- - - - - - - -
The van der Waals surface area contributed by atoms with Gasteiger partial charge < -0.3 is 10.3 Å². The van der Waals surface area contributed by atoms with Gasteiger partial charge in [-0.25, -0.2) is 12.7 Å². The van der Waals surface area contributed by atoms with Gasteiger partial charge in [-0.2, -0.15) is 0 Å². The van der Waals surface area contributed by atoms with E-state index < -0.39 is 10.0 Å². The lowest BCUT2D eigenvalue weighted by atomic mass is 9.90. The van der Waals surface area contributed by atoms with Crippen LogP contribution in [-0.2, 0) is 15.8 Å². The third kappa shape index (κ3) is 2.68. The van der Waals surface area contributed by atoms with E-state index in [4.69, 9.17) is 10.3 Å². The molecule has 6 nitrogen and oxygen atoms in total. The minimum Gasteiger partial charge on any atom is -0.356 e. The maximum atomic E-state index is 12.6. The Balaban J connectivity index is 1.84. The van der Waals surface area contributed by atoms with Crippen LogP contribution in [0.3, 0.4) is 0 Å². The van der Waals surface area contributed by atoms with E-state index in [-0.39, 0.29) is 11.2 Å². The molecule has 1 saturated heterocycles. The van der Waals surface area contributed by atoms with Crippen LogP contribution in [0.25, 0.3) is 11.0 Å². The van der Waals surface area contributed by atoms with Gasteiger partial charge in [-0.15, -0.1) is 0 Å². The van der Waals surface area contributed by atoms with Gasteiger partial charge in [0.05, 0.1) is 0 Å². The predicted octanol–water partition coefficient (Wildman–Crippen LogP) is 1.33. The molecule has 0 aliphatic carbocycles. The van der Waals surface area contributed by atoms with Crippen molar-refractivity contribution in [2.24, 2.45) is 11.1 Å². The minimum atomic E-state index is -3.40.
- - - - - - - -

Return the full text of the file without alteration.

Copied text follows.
The van der Waals surface area contributed by atoms with Gasteiger partial charge < -0.3 is 10.3 Å². The van der Waals surface area contributed by atoms with Gasteiger partial charge in [-0.25, -0.2) is 12.7 Å². The van der Waals surface area contributed by atoms with Gasteiger partial charge in [-0.2, -0.15) is 0 Å². The van der Waals surface area contributed by atoms with E-state index < -0.39 is 10.0 Å². The lowest BCUT2D eigenvalue weighted by atomic mass is 9.90. The van der Waals surface area contributed by atoms with Crippen LogP contribution in [-0.2, 0) is 15.8 Å². The third kappa shape index (κ3) is 2.68. The van der Waals surface area contributed by atoms with E-state index in [4.69, 9.17) is 10.3 Å². The molecule has 6 nitrogen and oxygen atoms in total. The minimum Gasteiger partial charge on any atom is -0.356 e. The maximum atomic E-state index is 12.6. The Balaban J connectivity index is 1.84. The van der Waals surface area contributed by atoms with Crippen LogP contribution in [0.3, 0.4) is 0 Å². The van der Waals surface area contributed by atoms with E-state index in [-0.39, 0.29) is 11.2 Å². The molecule has 1 saturated heterocycles. The van der Waals surface area contributed by atoms with Crippen LogP contribution in [0.25, 0.3) is 11.0 Å². The van der Waals surface area contributed by atoms with Gasteiger partial charge in [-0.15, -0.1) is 0 Å². The van der Waals surface area contributed by atoms with Gasteiger partial charge in [0.05, 0.1) is 0 Å². The predicted octanol–water partition coefficient (Wildman–Crippen LogP) is 1.33. The molecule has 0 aliphatic carbocycles. The van der Waals surface area contributed by atoms with Crippen molar-refractivity contribution in [2.24, 2.45) is 11.1 Å². The minimum atomic E-state index is -3.40.